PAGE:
“We really hit a milestone this season: we had our first second-generation chick,” says Bryan-Walker. Its parent, caught by Rickard over the winter, had a microchip under its wing, meaning it, too, had been reared in captivity. “It really brought it home to me—this chick would not have existed if we hadn’t worked with its parents.”
Each egg hatched is one step closer to putting Bryan-Walker out of a job. When the Ōkārito population reaches 600 birds—which the programme is on track to do by 2018—and the chick-survival rate lifts to 25 per cent, then the rowi will be self-sustaining enough to call an end to Operation Nest Egg in Franz Josef.
But this is an ambitious target. Without the captive breeding programme, rowi chicks have a survival rate in the wild of just five per cent. And the 70,000 kiwi in New Zealand are currently declining at a rate of two per cent per year—or 27 birds a week.
Raising the survival rate of rowi chicks to improve on this national average would involve predator control being reintroduced to the forest—another puzzle to solve.
“What would it take to reverse that two per cent decline?” muses Iain Graham. “You can’t really let them disappear, no matter how hard they try to.”
“I can see them in there,” says Tracey Dearlove. She tapes a metal crook to the end of a metre-long stick and dives headfirst back into the burrow. Wheki and his mate within don’t seem to be concerned about the commotion we’re making at their front door—they’re still sleeping.
“Some rowi will hear you coming from 10 metres away and start running,” she told me earlier. “Others are much more chilled out, and you can practically reach between their legs and remove an egg.”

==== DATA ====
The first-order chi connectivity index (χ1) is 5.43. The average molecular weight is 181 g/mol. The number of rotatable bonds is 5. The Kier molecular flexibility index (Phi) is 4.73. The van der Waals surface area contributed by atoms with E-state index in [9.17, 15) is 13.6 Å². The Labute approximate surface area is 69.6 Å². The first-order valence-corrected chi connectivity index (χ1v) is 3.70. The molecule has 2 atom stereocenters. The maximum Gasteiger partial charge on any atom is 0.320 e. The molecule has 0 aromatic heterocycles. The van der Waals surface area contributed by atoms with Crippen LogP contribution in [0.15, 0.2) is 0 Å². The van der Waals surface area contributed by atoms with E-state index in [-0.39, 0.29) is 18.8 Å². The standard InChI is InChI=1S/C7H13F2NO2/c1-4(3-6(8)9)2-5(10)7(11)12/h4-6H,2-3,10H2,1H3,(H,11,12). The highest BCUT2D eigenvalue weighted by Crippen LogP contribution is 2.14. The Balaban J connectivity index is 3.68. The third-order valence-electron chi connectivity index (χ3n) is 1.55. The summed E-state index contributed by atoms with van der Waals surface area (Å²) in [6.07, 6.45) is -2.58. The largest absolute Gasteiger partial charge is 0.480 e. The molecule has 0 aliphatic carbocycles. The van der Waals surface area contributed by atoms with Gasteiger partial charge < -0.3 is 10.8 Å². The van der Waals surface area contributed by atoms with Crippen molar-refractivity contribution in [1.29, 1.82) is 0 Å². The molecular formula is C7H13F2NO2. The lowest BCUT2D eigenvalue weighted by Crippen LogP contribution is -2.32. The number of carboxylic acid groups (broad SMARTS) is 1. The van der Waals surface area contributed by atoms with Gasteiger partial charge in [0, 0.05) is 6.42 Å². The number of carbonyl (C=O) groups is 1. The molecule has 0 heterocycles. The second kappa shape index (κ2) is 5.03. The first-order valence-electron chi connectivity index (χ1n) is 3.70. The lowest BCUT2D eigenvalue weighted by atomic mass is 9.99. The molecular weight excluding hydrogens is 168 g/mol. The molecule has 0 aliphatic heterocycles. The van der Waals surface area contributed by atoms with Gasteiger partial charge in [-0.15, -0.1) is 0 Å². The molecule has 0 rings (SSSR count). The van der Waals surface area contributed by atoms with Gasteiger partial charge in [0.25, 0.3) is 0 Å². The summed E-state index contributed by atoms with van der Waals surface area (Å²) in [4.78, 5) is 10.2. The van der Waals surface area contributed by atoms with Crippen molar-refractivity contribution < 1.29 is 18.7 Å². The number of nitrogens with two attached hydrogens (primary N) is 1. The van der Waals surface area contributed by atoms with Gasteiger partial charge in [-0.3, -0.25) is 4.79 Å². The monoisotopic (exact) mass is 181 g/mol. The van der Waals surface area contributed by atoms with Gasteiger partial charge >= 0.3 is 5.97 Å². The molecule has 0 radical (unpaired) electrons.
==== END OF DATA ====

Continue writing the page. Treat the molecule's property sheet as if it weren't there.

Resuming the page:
Dearlove finally manages to hook Wheki out of his burrow, blinking and wiggling.
His feathers are stiff, crusted with dirt. He wasn’t sitting astride an egg—Dearlove assumes that it failed, which explains the shell fragments she found mixed in with the dirt.
There’s nothing for it but to change Wheki’s transmitter and move on to search for other rowi in the area. All birds with transmitters are caught every year for a health check-up and a battery change, and now that the breeding season is over, the rangers’ attention will turn to this task.
We track down a male rowi whose eyes are covered by milky cataracts and whose humped head is starting to go bald, making it easy to see his enormous ears—oblong holes in the side of his head. He’s probably blind—not that sighted kiwi have much of an advantage over him. In contrast to other nocturnal birds, kiwi have small eyes, and the narrowest field of vision of any bird in the world. They can’t even see their own bills, foraging instead by their sharp senses of smell, hearing and tactile sensation. A feeding rowi paces the forest, hovering its bill above the ground, or gently tapping it, like a blind person with a cane.
This male lies peacefully along my arm while Dearlove checks his skin for parasites. When she places him back at the entrance to his burrow, he shuffles slowly within. This is what people imagine kiwi to be like, gentle and shy and shambling. It couldn’t be further from the truth.
We pick up one more signal before the end of the day, tracking it to a hollow log in a marshy valley. When Dearlove reaches inside, there’s the sound of a scuffle and she lifts up a huge, writhing rowi by the hocks. Its size means that it’s a female.
She’s so strong that I struggle to hold her—she slips a claw loose from my grip and sinks it into my hand like a knife through butter. Unlike the other rowi I’ve handled so far, she doesn’t relax while we change her transmitter. When Dearlove returns her to her log, she takes off at a sprint, leaping over fallen branches with surprising fluidity, beak low to the ground.
Seeing her run through the forest, I become a little unmoored from the present day. Watching her is a window into the Ōkārito of millennia past: a hunched, furred silhouette dashing through the shadows, three-toed claws sinking into moss, running through territory that she will defend by night with spine-chilling screams. Is this really just a ghost of the past? Or a vision of the future, too?